Scalia Dead; Obama Can Get a New Justice, Maybe without Republicans

Antonin Scalia died on February 13. Obama might be able to nominate a justice and have that person confirmed by a Democratic-majority Senate. The Democrats have a reasonably good chance to retake the Senate majority in the November 2016 election (8 seats now held by Dems are up; 17 seats now held by Rs are up). The 2017 session of Congress starts January 3, 2017. Obama does not leave office until January 20, 2017. So he can nominate the next justice during that 17-day period in the 115th Congress and get confirmation from a Democratic-majority Senate, regardless of who wins the 2016 election for President.

Not enough time in January 2017, you say? Obama could nominate much earlier than that, in the 114th Congress, so that all the hearings would be concluded prior to January 2017.

The minority Rs in January 2017 would filibuster, you say? The Democrats could use the "Constitutional option," as they did in 2011 over a bill about Chinese currency manipulation. The filibuster can be eliminated any time a majority in the Senate want to eliminate it. But the Democrats have been exceedingly weak in exercising that authority, when they have had Senate majorities.

The Udall Resolution to Amend U.S. Constitution is Inadequate

On September 11, the U.S. Senate voted 54-42 to break the filibuster on the resolution to send to the States a proposed constitutional amendment to overturn Citizens United.  The Democrats all voted to break the filibuster but did not invoke the "nuclear option" that would allow that 54-42 vote to prevail.  Instead, the Democrats allowed the Republicans to "win" with only 42 votes, thereby blocking a vote on the resolution itself.  Thanks, Democrats.  Of course, since such a resolution requires 2/3 affirmative votes in both houses of Congress, it would not be adopted by the current Congress.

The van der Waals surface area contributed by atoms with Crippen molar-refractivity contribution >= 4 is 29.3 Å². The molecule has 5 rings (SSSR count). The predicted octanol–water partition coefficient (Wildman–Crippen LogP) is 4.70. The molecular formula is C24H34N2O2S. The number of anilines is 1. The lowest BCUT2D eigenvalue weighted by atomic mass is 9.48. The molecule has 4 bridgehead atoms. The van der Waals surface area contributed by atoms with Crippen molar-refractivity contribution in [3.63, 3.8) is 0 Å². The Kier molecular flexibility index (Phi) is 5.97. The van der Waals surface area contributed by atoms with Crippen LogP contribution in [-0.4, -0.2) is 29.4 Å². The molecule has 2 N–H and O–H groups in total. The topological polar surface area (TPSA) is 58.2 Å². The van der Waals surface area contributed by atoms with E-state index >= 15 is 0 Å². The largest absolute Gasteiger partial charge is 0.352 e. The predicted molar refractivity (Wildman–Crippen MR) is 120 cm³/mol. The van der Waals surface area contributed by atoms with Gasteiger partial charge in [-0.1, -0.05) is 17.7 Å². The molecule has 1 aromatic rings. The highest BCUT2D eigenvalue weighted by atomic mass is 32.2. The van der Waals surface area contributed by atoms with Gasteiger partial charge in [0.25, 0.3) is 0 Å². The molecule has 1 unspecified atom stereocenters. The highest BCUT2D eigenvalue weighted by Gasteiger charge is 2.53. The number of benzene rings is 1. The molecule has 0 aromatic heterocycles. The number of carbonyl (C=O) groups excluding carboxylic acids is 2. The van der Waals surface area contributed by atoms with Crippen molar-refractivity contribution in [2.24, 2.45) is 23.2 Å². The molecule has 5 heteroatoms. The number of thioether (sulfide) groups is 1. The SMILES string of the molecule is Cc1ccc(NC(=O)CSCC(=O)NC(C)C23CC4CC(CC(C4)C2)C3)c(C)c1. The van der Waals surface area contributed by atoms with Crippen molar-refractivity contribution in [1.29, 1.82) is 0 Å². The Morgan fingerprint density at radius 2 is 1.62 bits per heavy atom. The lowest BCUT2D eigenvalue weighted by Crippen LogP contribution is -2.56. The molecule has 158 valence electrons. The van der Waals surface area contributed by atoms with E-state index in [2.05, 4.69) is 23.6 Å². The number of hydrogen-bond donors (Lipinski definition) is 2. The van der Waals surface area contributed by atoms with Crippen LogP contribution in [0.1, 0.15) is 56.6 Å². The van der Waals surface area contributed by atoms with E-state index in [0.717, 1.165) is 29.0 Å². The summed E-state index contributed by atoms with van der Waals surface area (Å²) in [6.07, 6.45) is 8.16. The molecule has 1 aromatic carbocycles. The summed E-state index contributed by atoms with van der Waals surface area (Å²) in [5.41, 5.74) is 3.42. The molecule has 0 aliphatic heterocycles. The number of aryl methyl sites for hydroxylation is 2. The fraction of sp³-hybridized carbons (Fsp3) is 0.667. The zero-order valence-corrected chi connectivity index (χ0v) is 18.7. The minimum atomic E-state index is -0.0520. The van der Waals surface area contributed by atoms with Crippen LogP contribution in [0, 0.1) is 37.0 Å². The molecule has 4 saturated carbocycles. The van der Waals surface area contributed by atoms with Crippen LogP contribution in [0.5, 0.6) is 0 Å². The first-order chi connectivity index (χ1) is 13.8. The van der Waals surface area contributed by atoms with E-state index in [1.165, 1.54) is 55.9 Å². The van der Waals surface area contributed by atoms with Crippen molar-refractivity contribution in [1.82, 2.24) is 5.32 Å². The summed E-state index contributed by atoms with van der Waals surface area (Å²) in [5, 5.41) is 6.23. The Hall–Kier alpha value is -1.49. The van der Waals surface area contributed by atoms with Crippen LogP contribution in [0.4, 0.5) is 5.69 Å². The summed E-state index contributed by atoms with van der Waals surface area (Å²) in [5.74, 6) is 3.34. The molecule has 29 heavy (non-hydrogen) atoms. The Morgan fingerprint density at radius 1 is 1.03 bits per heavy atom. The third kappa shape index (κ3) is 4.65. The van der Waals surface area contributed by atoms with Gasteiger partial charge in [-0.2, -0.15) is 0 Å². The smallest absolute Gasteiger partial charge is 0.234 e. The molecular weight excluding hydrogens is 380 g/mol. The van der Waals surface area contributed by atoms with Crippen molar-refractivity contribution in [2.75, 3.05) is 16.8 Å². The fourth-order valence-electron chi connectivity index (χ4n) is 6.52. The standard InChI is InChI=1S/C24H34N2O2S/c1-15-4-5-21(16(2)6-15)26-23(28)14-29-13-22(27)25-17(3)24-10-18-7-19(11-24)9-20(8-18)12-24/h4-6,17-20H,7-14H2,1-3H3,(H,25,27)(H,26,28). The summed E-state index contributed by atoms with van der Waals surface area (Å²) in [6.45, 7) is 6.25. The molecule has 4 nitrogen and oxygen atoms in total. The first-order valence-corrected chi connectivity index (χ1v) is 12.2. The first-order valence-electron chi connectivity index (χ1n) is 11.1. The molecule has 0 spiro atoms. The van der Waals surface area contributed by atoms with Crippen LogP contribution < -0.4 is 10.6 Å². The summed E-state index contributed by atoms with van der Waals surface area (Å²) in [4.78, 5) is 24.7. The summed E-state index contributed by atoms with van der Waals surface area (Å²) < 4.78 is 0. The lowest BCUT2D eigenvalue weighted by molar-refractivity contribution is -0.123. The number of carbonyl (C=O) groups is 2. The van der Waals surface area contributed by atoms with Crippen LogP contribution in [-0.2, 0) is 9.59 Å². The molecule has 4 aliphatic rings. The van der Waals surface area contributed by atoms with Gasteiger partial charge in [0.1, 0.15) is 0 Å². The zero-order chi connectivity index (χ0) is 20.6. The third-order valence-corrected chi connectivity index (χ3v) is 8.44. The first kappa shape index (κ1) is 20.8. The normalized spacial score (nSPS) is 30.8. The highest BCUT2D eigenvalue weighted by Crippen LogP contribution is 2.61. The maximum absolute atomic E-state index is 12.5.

The piece below shows that the resolution left much to be desired, anyway.

-- Dan Meek

As the US Senate moves to vote on the Udall proposed constitutional amendment to address the effects of the US Supreme Court's Citizens United decision, let's be clear.

by David Delk

We need a single constitutional amendment that says:
*Corporations are not people and do not have constitutional rights, and
money is not speech, it is property and shall be subject to regulation at all levels of government.
From the sounds of the letters received as well as the emails, our democracy can only be saved from the plutocrats and corporatists if we sign the petitions and contribute some money to endorse passage of Senate Joint Resolution 19, the so-called Udall amendment. According to the letter dated August 13, 2014, from Public Citizen, “Senators Cantwell and McCaskill just announced that they will vote for our constitutional amendment to overturn Citizens United, McCutcheon and all the other disastrous Supreme Court decisions that are handing effective control of our democracy over to giant corporations and a tiny cabal of super-wealthy individuals.”
We agree with Public Citizen that this is a crucial time for our democracy and that urgent action is required. But is Senator Tom Udall's (D-NM) Amendment (SRJ19) the right amendment? Will it do what it is hyped to do?
Oregon Progressive Party says “Get some teeth in that”
We need a proposed constitutional amendment with some teeth, something that will really do what Public Citizen suggests the Udall Amendment will do, but actually would not.

Senate Democrats Again Voluntarily Allow the DISCLOSE Act to Fail

Today the Democrats in the U.S. Senate voluntarily allowed the DISCLOSE Act to fail, again. This is the bill that would require disclosure of the sources of some independent expenditures in races for U.S. Congress and President.

The Democrats allowed the Republicans to filibuster the bill. The vote to end the filibuster (called cloture) was 51-45 in favor of ending the filibuster and thus allowing a vote on the bill itself. The chair then declared that the cloture motion failed, because it requires a 60% affirmative vote.